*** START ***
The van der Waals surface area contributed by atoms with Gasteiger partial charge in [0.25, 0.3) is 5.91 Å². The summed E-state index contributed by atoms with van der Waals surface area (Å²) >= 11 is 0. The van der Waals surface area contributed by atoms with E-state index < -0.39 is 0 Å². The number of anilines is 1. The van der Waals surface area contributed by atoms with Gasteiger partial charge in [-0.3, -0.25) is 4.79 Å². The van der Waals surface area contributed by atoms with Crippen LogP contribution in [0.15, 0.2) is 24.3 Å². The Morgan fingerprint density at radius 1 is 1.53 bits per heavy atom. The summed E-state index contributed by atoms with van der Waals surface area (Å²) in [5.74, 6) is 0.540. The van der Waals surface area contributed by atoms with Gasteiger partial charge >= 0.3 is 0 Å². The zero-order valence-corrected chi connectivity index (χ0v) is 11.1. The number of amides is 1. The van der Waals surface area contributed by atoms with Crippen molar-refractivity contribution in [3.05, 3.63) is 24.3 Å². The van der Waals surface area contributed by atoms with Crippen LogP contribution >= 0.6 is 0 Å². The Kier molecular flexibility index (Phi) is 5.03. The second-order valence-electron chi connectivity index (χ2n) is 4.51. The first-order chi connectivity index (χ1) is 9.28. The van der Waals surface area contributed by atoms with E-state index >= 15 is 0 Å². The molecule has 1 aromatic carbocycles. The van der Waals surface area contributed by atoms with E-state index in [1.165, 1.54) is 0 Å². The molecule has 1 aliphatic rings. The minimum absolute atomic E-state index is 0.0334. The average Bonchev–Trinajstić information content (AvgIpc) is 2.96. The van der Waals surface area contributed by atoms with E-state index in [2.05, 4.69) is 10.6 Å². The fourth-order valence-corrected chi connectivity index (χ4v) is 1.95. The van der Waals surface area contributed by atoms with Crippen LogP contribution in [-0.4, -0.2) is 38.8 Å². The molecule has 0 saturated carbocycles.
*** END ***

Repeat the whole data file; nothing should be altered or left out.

The van der Waals surface area contributed by atoms with Gasteiger partial charge in [0.25, 0.3) is 5.91 Å². The summed E-state index contributed by atoms with van der Waals surface area (Å²) >= 11 is 0. The van der Waals surface area contributed by atoms with E-state index < -0.39 is 0 Å². The number of anilines is 1. The van der Waals surface area contributed by atoms with Gasteiger partial charge in [-0.3, -0.25) is 4.79 Å². The van der Waals surface area contributed by atoms with Crippen LogP contribution in [0.15, 0.2) is 24.3 Å². The Morgan fingerprint density at radius 1 is 1.53 bits per heavy atom. The summed E-state index contributed by atoms with van der Waals surface area (Å²) in [5.74, 6) is 0.540. The van der Waals surface area contributed by atoms with Gasteiger partial charge >= 0.3 is 0 Å². The zero-order valence-corrected chi connectivity index (χ0v) is 11.1. The number of amides is 1. The van der Waals surface area contributed by atoms with Crippen molar-refractivity contribution in [3.05, 3.63) is 24.3 Å². The van der Waals surface area contributed by atoms with Crippen LogP contribution >= 0.6 is 0 Å². The Kier molecular flexibility index (Phi) is 5.03. The second-order valence-electron chi connectivity index (χ2n) is 4.51. The first-order chi connectivity index (χ1) is 9.28. The van der Waals surface area contributed by atoms with E-state index >= 15 is 0 Å². The molecule has 1 aromatic carbocycles. The van der Waals surface area contributed by atoms with E-state index in [1.165, 1.54) is 0 Å². The molecule has 1 aliphatic rings. The minimum absolute atomic E-state index is 0.0334. The average Bonchev–Trinajstić information content (AvgIpc) is 2.96. The van der Waals surface area contributed by atoms with E-state index in [2.05, 4.69) is 10.6 Å². The fourth-order valence-corrected chi connectivity index (χ4v) is 1.95. The van der Waals surface area contributed by atoms with Crippen LogP contribution in [-0.4, -0.2) is 38.8 Å². The molecule has 0 saturated carbocycles.